Gluten-free?

Discussion in 'Pastries & Baking' started by brie, Jul 16, 2003.

  1. brie

    brie

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    I have a friend who recently found out she is intolerent of gluten. She is a pastry and bread freak, and wants to find good, tried-and-true recipes for breads, doughs (pizza dough, especially) and cakes/cookies that can be made with a minimal amount of gluten.

    Anyone have experience in this area?
     
  2. ruth

    ruth

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    spelt flour,which comes in whole wheat,and white is the flour to use.spelt is a grain and was around before wheat.is it very low ,very low in gluten.baking with it requires practice.it can be used in all phases.vita spelt is a company that makes the flour and also has a line of products,pasta(which is the best no flour pasta out there)cookies,snacks...... they have a web site
    www.vitaspelt.com.
    good luck
     
  3. kthull

    kthull

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    You can order gluten-free mixes from King Arthur Flour at http://www.bakerscatalogue.com

    Just do a search for gluten-free. Don't know how good they are.
     
  4. mike

    mike

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    Ive recently been on a weeks course for diet chefs & used a lot of the gluten free bread and pastry mixes.
    I would give the following tips.

    The bread mixes are really sticky so grease and line your tin with greasproof paper.Use cornflour to get a better texture & to knead & roll

    The pastry mixes are really hard to work with as the texture resembles soft butter ! Again use cornflour to roll and improve texture.
    Neither products brown like traditional flours so keep an eye on them. Use brown sugar for sweet pastry as this improves the appearance for sweet tarts
     
  5. lotuscakestudio

    lotuscakestudio

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    If she can tolerate spelt, you can use it measure for measure in cakes and supposedly pizza dough. I just had a request for a spelt wedding cake and the customer mailed me some organic white spelt to experiment with. On first try, it came out perfect. In fact, I thought it was superior in texture than usual. This customer said her fiance uses it to make pizza dough and I forget what else, but they seem to have no problem eating all their favorite foods.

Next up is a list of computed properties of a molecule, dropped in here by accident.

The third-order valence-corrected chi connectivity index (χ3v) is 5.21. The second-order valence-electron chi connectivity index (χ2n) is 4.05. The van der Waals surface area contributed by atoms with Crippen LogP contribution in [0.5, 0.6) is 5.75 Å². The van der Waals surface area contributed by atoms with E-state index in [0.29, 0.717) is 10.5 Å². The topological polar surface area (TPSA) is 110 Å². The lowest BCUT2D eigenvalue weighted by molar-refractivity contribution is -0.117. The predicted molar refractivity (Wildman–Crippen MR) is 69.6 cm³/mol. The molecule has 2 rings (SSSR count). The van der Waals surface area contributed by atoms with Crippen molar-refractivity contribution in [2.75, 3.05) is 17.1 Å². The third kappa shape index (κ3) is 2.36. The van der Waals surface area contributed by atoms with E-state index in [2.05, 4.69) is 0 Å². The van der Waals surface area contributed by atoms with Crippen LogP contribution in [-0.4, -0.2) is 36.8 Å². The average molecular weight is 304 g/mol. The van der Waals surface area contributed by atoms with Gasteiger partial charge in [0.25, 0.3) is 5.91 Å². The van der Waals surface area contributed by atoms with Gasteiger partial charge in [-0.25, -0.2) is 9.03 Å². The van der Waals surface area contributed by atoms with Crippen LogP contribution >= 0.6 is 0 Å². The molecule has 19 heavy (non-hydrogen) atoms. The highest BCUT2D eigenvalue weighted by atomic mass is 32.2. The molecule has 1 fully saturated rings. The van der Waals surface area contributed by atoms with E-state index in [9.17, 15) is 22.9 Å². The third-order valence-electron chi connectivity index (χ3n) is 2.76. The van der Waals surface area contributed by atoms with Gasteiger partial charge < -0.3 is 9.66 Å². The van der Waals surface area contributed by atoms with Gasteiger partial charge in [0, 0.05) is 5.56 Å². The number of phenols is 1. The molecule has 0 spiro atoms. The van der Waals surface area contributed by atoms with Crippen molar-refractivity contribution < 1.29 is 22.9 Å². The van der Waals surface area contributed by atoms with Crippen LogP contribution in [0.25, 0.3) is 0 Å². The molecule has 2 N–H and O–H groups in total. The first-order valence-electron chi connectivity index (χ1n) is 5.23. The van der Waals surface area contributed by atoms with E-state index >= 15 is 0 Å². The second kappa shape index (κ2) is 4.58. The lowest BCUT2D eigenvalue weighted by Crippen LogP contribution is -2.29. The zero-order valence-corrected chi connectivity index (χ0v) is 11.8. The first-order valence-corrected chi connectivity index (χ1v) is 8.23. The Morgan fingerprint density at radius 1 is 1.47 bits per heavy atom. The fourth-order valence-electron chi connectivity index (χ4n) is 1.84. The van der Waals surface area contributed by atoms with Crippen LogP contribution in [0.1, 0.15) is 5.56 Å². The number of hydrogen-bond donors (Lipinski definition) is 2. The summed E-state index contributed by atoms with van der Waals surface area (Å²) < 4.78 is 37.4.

6. mari-lyn

    mari-lyn

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    And should not be considered a source of flour for people diagnosed with Celiac disease or who are gluten sensitive and wishing to eliminate gluten from there diet. The offending agent that can cause multiple health problems including damage to the villi of the small intestine, is a protein found in wheat, rye and barley. Wheat is of the genus species Triticum aestivum...so is spelt. Rye is not as closely related as spelt and is not considered a "safe" grain for celiacs.

    Bette Hagman's book The Gluten-Free Gourmet has several flour mix recipes. Bean flours have been used very successfully and have the advantage of adding protein to the diet as well. Good luck.

    There are several reliable websites for Gluten Free Information

    Marilyn, RD.LD.
    Jones County Area Celiac Support Group
     
  7. luc_h

    luc_h

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    (empty)
     
    Last edited: Nov 1, 2015
  8. mari-lyn

    mari-lyn

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    The problem protein is the same but the reaction (and health consequences) are different. Celiac Disease is an immune response like an allergy. An intolerance, as with fructose or lactose, the response is limited to the gut because the sugar or protein is not absorbed. So, where an intolerance may result in gas, bloating, and other GI problems, Celiac disease is more systemic. People with CD may or maynot have all of these symptoms as well as fatigue, depression, skin rash. Several people in our support group were diagnosed with fibremyalgia long before CD was diagnosed. The average number of years someone lives with CD before being diagnosed is 11 years. We hope to save people the suffering and expense by getting the word out. 1 in 130 people have CD and it is genetic. Thanks for the response.